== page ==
LONDON, Aug 25 (Reuters) - Following are five big themes likely to dominate thinking of investors and traders in the coming week and the Reuters stories related to them.
Investors are once again starting to get the ‘debt-ceiling jitters’ as the deadline approaches for the U.S. Congress to lift the limit on the federal government’s borrowing authority amid persistent bickering between lawmakers and the Trump administration. While still weeks away, some corners of the Treasury market are showing signs of strain, and market participants predict a choppy September for stocks and bonds as the debate heats up in Washington. The last major standoff over lifting the debt ceiling occurred in mid-2011 and ultimately cost the United States its prized triple-A credit rating from Standard & Poor’s. It also came close to tipping U.S. stocks into a bear market, defined as a sustained decline of 20 percent or more. During the 11 trading days that marked the height of the crisis, the S&P 500 fell 16.7 percent, which still stands as its sharpest decline over any comparable period since the 2007-2009 financial crisis.
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UK Brexit minister David Davis has a hill to climb next week to generate the “significant progress” London needs to trigger a swift start to trade talks and it seems no coincidence that the accumulated noise around the discussions has the pound hinting at another major slide. Record short positions, seen as a big barrier to more sales of the currency since last autumn, are a quarter of what they were. So, if the big speculative players want to, there is plenty of room to attack and a number of major banks calling for more weakness. But the picture is not totally one-sided. Others argue that the 20 percent fall in sterling against the euro over the past year puts it way past any idea of fair value. Sterling is 8 cents from $1.20 - widely considered the key long-term low from last year - but only 1.2 percent off record lows against the BoE’s currency basket. The latter might be threatened quickly if there is a more dramatic split around the talks.
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Amazon is ramping up the competition in the food retail space at home and in Europe after Thursday’s announcement that the online giant will cut prices at Whole Foods Market, the bricks-and-mortar supermarket it is set acquire on Monday. The prospect of more aggressive pricing adding to the litany of structural challenges facing the sector has dented share prices, with Dutch food retailer Ahold Delhaize, which sources around half of its revenue from the United States, tumbling to its lowest level since January 2015 on Friday. Ahold’s shares have already lost more than 22 percent so far this year, the worst in European retail followed by Carrefour, Tesco and Morrisons. The deal also threw M&A in the food retail sector back into the spotlight, with some analysts speculating British online grocer Ocado was an acquisition target, and that Kroger could be eyeing up Ahold.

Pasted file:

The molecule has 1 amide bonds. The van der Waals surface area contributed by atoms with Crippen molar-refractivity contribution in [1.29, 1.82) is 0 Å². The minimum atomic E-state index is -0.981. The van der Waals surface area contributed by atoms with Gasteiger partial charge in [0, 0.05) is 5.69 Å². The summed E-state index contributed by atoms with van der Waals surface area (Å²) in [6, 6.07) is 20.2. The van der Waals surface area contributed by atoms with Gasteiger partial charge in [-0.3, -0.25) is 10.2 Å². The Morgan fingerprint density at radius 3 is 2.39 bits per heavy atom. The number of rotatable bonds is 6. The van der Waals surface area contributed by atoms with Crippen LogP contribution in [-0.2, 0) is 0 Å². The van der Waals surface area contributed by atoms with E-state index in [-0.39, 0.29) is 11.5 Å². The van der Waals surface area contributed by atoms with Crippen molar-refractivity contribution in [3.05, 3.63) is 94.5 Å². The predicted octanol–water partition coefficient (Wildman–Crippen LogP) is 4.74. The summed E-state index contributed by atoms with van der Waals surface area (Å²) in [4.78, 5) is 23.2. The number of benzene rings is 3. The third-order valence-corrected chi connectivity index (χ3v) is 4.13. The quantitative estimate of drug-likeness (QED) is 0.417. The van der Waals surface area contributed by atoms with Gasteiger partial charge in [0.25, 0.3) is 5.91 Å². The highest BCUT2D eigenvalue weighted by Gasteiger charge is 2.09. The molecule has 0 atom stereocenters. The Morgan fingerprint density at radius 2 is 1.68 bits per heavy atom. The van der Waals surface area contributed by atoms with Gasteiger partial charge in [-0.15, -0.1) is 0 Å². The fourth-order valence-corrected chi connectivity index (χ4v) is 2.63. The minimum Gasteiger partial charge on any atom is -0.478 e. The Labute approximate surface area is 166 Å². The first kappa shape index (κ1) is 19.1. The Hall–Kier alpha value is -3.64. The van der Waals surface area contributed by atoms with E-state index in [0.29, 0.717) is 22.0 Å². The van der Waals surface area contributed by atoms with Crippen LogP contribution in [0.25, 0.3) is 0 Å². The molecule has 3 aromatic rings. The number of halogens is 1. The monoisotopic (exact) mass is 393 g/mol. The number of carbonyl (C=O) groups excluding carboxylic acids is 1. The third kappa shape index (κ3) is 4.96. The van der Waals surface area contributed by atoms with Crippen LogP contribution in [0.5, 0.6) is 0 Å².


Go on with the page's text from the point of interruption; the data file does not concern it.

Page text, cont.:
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After rising between 6 to 7 percent each against the declining dollar in the first six months of the year, the currencies of Thailand, Indonesia, Taiwan, South Korea, Singapore and elsewhere in Asia have plateaued. Analysts suspect many of the region’s central banks are intervening, both to prevent excessive currency strength and to build up FX reserves. Malaysia’s FX reserves climbed above the $100 billion mark for the first time in two years this month and Thai authorities, loath to draw the ire of U.S. Treasury authorities with any overt intervention, are considering measures such as curtailing bond sales to rein in the baht. Meanwhile, the possibility of little to no appreciation in the currency is reducing the attractiveness of local currency bonds for foreign investors. Data from central banks and local bond market associations in India, Indonesia, Thailand, Malaysia and South Korea showed foreigners bought $5.5 billion in these bond markets in July, which is the lowest in four months.
* GRAPHIC-Foreign money flows into Asian bonds slow in July –
* Thai c.bank considers measures to limit FX speculation–
* Malaysia’s c.bank reserves rise to $100.4 bln as of Aug 15 -
Euro zone inflation data on Thursday will show whether the strength of the single currency has held down prices in the bloc as imports become cheaper. Investors and the European Central Bank - which is eyeing the end of its ultra-easy monetary policy - appear unfazed by the euro gaining more than 12 percent against the dollar so far this year. Over the last few months, a key gauge of financial markets’ long-term inflation expectations has held relatively stable despite the euro’s gains. Analysts say the reason for this is a firmer belief in underlying economic conditions and what they mean for the inflation outlook. Core inflation in the bloc, which strips out volatile food and energy prices, has risen to its highest level in nearly four years. Economists are expecting a slight dip in the core rate this week, but a rise in the headline rate which should comfort ECB policymakers ahead of a key meeting next month.
* Low world inflation dogs central bankers, even as economies grow
Compiled by Nigel Stephenson; Editing by Toby Chopra